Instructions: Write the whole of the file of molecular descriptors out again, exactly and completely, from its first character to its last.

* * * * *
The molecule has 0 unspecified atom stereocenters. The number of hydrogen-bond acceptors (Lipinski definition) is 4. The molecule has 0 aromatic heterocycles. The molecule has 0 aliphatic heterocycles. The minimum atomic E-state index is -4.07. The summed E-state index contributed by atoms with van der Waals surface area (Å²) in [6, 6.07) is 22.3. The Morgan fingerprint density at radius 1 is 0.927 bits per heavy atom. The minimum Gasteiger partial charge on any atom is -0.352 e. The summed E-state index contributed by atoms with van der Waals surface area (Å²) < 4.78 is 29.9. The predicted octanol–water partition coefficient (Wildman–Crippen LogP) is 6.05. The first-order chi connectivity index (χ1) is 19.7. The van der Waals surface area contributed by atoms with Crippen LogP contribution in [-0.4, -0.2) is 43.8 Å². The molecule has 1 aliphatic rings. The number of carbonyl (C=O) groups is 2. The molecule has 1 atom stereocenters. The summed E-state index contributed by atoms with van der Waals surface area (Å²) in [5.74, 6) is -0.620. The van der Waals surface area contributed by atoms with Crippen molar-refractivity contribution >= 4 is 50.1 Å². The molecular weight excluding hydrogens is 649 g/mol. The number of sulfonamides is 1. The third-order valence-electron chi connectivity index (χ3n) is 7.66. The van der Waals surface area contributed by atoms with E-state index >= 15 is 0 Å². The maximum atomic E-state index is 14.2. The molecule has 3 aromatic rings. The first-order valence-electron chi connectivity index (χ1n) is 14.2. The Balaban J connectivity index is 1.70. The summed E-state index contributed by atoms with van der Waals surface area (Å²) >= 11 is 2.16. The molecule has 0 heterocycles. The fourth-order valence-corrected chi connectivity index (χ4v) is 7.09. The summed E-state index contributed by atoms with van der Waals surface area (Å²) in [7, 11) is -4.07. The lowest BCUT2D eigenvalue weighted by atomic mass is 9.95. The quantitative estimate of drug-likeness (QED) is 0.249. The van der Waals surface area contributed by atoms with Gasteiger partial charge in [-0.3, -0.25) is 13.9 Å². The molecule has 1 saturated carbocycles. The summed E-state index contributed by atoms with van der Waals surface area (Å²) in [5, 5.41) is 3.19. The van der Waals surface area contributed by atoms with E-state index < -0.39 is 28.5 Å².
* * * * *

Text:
The molecule has 0 unspecified atom stereocenters. The number of hydrogen-bond acceptors (Lipinski definition) is 4. The molecule has 0 aromatic heterocycles. The molecule has 0 aliphatic heterocycles. The minimum atomic E-state index is -4.07. The summed E-state index contributed by atoms with van der Waals surface area (Å²) in [6, 6.07) is 22.3. The Morgan fingerprint density at radius 1 is 0.927 bits per heavy atom. The minimum Gasteiger partial charge on any atom is -0.352 e. The summed E-state index contributed by atoms with van der Waals surface area (Å²) < 4.78 is 29.9. The predicted octanol–water partition coefficient (Wildman–Crippen LogP) is 6.05. The first-order chi connectivity index (χ1) is 19.7. The van der Waals surface area contributed by atoms with Crippen LogP contribution in [-0.4, -0.2) is 43.8 Å². The molecule has 1 aliphatic rings. The number of carbonyl (C=O) groups is 2. The molecule has 1 atom stereocenters. The summed E-state index contributed by atoms with van der Waals surface area (Å²) in [5.74, 6) is -0.620. The van der Waals surface area contributed by atoms with Crippen molar-refractivity contribution >= 4 is 50.1 Å². The molecular weight excluding hydrogens is 649 g/mol. The number of sulfonamides is 1. The third-order valence-electron chi connectivity index (χ3n) is 7.66. The van der Waals surface area contributed by atoms with E-state index >= 15 is 0 Å². The maximum atomic E-state index is 14.2. The molecule has 3 aromatic rings. The first-order valence-electron chi connectivity index (χ1n) is 14.2. The Balaban J connectivity index is 1.70. The summed E-state index contributed by atoms with van der Waals surface area (Å²) >= 11 is 2.16. The molecule has 0 heterocycles. The fourth-order valence-corrected chi connectivity index (χ4v) is 7.09. The summed E-state index contributed by atoms with van der Waals surface area (Å²) in [7, 11) is -4.07. The lowest BCUT2D eigenvalue weighted by atomic mass is 9.95. The quantitative estimate of drug-likeness (QED) is 0.249. The van der Waals surface area contributed by atoms with Gasteiger partial charge in [-0.3, -0.25) is 13.9 Å². The molecule has 1 saturated carbocycles. The summed E-state index contributed by atoms with van der Waals surface area (Å²) in [5, 5.41) is 3.19. The van der Waals surface area contributed by atoms with E-state index < -0.39 is 28.5 Å².